Thanks,
    Airtex
  4. #4
    Airtex is offline Junior Member
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    Just an FYI,
    Finally got word from the Title company when I tried to close to force them for Specific Performance. I was told this: "loan servicer and foreclosure attorney have determined to foreclosure held on December 7, 2010 to be invalid. As a result, the property must go through the foreclosure process again." I'm pretty sure that means I can't sue them for Specific Performance. The strange thing is I can't even get ahold of the Seller's contact info, the listing agent stated they're not allowed to disclose. Smells fishy?
  5. #5
    Zigner is offline Senior Member
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    Quote Originally Posted by Airtex View Post
    Thanks Stevef,
    I agree it's one-sided, but for future guidance, can I not agree to that term when making a purchase but still proceed with the purchase? Keep in mind $1,000 is not all that I'm losing. This is like a legal right to steal but if I can't do anything about it to get my money back, I would at least educate all buyers out there to at least be aware of the potential risk involved. Can I post this Seller's info to inform buyers of their shady contracts without legal recourse?

    Thanks,
    Airtex
    Don't post the seller's info. Nothing "shady" occurred.
  6. #6
    justalayman is offline Senior Member
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    Not fishy at all. That is why they hire an agent.

    what doesn't make sense, to me anyway is:

    if it was already foreclosed on, the owner has no standing to do anything with the home. If it has not been foreclosed yet, the individual owner is still the owner and can sell the property. As long as it isn't a short sale, there is no reason they shouldn't be able to complete the sale without involvement from the lender that is foreclosing.


    If it must be "foreclosed again", that would suggest that while you had made an offer, it was already presumed to be owned by the bank. If so, the owner (the private individual) would not have a right to enter into a sales contract.


    So, who was your contract with; the private owner or the lender?
  7. #7
    Airtex is offline Junior Member
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    Hi Zigner, justalayman,
    Thanks for your replies. The only thing I know about the Seller is, unfortunately, their name. I don't intend to disclose personal information however, just enough public information about the Seller so that others who may come in contact with them in the future does not sign the contract for obvious reasons.

    And to answer the question for justalayman, I entered into a contract with the lender. The house was originally up for sale by the owner and there were actually 2 prior bids but from what I was told, the buyer's finance didn't go through which was why the property went back on the market. I jumped on the chance but was told the next day it was too late because foreclosure proceedings had already began. I didn't think it was possible to buy the home anymore but then got word that the foreclosure people accepted my offer and that's when I signed a contract with them instead. After all the money I paid into the inspection and appraisal, they all of a sudden said this. The reason it sounds fishy to me is because, according to what I was told, this house went into foreclosure since Dec. 2010, that's 6 months ago but up until a week ago, before my appraisal that found the house to be worth 40K more than the selling price, everything was fine? One thing you mentioned sounded odd to me, however, is the fact that the owner can't sell if it's pending foreclosure? If that's true, then how was the owner able to list the property for sale a month ago? Perhaps the finance for the buyer was fine but that the property couldn't be sold because it was pending foreclosure? I wasn't told that but if it's true, then indeed I have no other choice.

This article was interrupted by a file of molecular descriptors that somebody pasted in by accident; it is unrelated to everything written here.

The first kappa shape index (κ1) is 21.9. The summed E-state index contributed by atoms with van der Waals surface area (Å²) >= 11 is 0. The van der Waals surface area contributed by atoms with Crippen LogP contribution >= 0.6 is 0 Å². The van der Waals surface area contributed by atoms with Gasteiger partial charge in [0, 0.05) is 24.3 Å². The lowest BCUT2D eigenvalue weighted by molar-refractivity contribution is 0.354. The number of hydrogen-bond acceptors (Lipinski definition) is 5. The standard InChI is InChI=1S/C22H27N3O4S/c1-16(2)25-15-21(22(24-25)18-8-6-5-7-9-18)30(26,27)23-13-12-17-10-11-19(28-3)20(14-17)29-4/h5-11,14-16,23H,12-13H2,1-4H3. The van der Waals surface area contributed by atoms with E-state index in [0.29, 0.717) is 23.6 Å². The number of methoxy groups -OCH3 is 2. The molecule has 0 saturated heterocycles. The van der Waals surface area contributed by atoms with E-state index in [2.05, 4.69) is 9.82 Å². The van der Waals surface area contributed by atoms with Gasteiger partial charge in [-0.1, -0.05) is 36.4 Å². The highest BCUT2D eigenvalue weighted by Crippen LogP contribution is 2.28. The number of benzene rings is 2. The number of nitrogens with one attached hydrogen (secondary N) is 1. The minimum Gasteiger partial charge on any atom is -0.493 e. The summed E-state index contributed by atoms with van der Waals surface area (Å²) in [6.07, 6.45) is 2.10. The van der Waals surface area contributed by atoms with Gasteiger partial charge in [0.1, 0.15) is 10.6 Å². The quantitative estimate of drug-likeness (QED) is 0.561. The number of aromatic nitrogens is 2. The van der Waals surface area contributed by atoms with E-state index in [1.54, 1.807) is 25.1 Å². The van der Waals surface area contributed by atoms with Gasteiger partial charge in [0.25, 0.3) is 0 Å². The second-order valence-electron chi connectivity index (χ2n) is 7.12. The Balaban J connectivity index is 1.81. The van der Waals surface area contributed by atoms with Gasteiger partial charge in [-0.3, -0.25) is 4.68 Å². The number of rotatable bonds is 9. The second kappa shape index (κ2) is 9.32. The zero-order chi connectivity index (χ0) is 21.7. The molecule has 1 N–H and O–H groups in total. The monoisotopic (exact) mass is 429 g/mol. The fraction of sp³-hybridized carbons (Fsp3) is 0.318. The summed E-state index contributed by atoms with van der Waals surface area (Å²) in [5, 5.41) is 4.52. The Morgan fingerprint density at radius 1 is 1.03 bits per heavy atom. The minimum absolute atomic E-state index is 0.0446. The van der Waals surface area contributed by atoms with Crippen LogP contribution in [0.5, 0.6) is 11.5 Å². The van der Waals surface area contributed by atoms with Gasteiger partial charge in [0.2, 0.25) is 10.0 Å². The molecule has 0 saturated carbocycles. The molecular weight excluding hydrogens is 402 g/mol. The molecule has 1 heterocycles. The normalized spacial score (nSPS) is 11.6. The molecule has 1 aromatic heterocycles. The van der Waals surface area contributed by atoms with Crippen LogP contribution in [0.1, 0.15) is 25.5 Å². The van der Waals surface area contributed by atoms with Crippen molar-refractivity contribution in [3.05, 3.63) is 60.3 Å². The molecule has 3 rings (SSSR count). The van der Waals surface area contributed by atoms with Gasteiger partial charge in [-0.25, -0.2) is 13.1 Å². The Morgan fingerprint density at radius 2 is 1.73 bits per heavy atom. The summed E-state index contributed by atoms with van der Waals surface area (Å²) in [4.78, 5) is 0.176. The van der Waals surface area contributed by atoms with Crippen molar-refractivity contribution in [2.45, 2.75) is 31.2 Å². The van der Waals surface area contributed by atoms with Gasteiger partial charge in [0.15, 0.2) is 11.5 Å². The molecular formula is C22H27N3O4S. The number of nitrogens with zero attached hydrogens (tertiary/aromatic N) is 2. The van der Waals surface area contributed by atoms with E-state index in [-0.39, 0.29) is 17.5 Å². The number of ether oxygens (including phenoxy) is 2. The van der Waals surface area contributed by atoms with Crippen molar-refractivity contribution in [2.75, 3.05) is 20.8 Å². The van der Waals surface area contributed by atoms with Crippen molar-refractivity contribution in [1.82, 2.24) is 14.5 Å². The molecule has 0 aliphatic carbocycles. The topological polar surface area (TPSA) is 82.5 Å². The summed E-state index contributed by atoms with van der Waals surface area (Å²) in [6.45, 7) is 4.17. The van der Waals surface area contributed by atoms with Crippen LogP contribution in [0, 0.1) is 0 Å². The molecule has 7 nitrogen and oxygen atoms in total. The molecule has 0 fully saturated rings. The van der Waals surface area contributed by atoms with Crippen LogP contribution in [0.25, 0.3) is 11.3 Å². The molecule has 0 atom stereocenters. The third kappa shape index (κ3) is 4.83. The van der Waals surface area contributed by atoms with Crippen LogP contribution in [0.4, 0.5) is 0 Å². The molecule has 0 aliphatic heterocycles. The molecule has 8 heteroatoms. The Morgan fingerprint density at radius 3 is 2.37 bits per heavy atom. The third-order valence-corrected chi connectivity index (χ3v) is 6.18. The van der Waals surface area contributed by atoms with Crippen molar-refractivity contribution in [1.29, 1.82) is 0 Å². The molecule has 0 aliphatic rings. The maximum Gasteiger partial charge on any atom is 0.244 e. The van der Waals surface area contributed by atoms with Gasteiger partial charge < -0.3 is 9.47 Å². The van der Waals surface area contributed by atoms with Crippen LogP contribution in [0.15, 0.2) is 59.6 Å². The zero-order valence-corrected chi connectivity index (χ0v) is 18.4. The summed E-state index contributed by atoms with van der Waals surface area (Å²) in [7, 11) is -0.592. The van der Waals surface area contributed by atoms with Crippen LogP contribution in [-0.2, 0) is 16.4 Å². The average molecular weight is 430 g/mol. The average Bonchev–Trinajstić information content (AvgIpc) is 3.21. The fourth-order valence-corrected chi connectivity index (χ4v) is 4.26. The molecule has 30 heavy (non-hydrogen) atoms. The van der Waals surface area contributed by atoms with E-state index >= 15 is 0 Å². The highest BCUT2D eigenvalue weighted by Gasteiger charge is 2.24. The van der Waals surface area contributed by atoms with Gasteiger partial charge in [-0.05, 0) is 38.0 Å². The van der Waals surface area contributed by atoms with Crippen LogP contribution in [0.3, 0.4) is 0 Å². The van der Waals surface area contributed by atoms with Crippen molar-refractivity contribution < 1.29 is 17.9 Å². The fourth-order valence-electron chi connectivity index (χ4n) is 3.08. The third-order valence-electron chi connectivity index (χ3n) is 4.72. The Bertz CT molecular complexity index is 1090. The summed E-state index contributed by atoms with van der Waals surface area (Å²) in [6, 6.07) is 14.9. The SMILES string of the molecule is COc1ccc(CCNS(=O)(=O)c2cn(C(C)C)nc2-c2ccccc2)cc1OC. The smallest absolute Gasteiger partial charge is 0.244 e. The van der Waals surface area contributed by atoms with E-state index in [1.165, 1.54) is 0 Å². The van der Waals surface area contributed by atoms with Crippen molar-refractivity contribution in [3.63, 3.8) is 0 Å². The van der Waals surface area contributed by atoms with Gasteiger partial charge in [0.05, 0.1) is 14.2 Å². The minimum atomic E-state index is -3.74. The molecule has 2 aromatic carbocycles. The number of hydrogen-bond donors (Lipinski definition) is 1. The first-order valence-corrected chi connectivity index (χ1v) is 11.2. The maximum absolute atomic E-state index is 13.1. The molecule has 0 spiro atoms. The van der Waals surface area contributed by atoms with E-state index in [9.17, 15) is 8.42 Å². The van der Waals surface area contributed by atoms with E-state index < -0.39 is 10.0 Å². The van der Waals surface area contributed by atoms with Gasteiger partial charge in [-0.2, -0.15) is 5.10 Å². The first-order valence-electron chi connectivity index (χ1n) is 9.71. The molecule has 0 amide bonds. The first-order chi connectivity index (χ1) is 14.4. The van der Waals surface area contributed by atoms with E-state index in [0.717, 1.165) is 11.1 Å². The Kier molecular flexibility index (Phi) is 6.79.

Regards,
    Airtex
  8. #8
    justalayman is offline Senior Member
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    , I entered into a contract with the lender.
    then that answers everything. If there was a problem with the foreclosure, they had no right to sell the house to you since they didn't own it.

    One thing you mentioned sounded odd to me, however, is the fact that the owner can't sell if it's pending foreclosure?
    It wasn't me that said that.

    this is what I said:

    if it was already foreclosed on, the owner has no standing to do anything with the home.
    and I stand by that. A house is not foreclosed until the lender the judge bangs the gavel (if a judicial foreclosure) or the house is auctioned (if a trustee sale). Up until that time there may be a foreclosure action pending but it hasn't been foreclosed...yet.

    actually, in your situation, since they have to start over with the foreclosure process, you might be able to purchase from the private owner.
  9. #9
    Airtex is offline Junior Member
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    Alas, that's what I thought as well! Indeed they couldn't sell because legally it's not theirs to sell, which gets them out of the contract, but by re-foreclose, it means they have to start the legal process all over again, therefore, the original owner has the right to sell. Guess I understand it correctly after all, just need to find a good lawyer now!

    Thanks mucho!
    Airtex